Information on planned plant maintenance and decommissioning, gas delivery expectations and other relevant planned events that will impact the development of the delivery program will be collected annually from all project participants. The annual benefit program is usually refined each month as the ninety-day schedule is developed. This schedule reflects changes to the annual delivery schedule and further defines the lifting plan. The development of the annual implementation programme is generally fluid and involves cooperation between project participants. U.S. liquefied natural gas (LNG) is booming. Several LNG liquefaction plants are currently under construction, with more expected. But what are the operational complexities and associated risks for developers of projects with a purchase agreement (SPA) or customers with a liquefaction toll agreement (LTA) who are ready to take advantage of opportunities in the U.S. LNG market? Contractual clause in a purchase contract (SPA) according to which a minimum quantity of natural gas must be paid, whether the delivery is accepted by the buyer or not. As a general rule, the fee has a component to be paid, regardless of whether the treatment service is used or made available, whether for pre-agreed quantities of gas to be delivered for treatment or for a capacity charge in the LNG facility. The toll company usually needs basic cash flow to cover the expenses incurred, whether the processing service is used or not. Often, processing fees support project financing for export facilities. Lenders push certain aspects of the fee structure to ensure that credit risk is properly placed and that cash flows are constant throughout the term of the financing.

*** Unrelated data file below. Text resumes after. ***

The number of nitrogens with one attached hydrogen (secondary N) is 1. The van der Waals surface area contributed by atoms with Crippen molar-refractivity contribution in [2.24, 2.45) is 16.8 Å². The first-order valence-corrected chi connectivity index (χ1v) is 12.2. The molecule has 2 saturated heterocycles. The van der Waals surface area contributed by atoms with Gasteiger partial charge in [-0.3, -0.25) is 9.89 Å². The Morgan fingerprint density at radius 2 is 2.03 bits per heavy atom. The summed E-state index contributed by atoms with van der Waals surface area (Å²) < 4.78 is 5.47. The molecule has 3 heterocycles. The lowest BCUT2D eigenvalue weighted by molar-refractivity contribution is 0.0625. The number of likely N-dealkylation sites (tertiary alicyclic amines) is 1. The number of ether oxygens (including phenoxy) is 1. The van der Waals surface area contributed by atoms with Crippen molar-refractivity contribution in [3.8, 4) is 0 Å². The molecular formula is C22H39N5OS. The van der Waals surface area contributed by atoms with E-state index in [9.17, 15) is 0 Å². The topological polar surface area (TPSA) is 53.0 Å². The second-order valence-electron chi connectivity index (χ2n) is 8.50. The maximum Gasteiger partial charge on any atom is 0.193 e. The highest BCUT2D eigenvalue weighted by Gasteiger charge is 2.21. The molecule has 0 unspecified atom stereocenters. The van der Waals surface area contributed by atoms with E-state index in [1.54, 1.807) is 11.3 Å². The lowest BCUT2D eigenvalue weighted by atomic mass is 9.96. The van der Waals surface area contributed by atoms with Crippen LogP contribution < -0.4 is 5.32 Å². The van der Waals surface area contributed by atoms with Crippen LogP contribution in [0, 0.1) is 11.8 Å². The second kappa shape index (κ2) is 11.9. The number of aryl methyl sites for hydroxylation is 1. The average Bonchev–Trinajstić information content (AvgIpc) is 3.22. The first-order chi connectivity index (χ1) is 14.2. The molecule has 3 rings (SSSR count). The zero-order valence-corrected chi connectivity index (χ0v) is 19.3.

In the context of the development of the annual implementation program and the ninety-day schedule, project participants must also agree to conditions that allow or frame changes to the annual delivery program and procedures for allocating excess lifting operations on a ratifiable and equitable basis. The cooperation and approval of all project participants is crucial to this planning process. 2) Operational downtime: Operational processes and controls are not sufficiently developed and/or implemented. Setting up a local office that can handle the operational complexity of a toll booth is essential to avoid significant financial penalties and reputational consequences of not responding appropriately to operational challenges and adverse events (which will happen!). LNG projects are structured in a variety of ways. There is no standard structure; However, the toll model has been used in several ongoing LNG export projects. With regard to the toll model, the considerations highlighted in this document relate mainly to a project toll model, as opposed to a third-party toll (which is discussed at a very high level at the end of the document). The tariff structure will interact with many other provisions of a toll agreement. Are the fees for-profit or not-for-profit? Will capital expenditures be part of the cost? Are operating costs classified into variable and fixed costs? Are all or part of the fees payable if treatment services are not available at all times? These are all crucial questions that should be decided when determining the structure of the project. .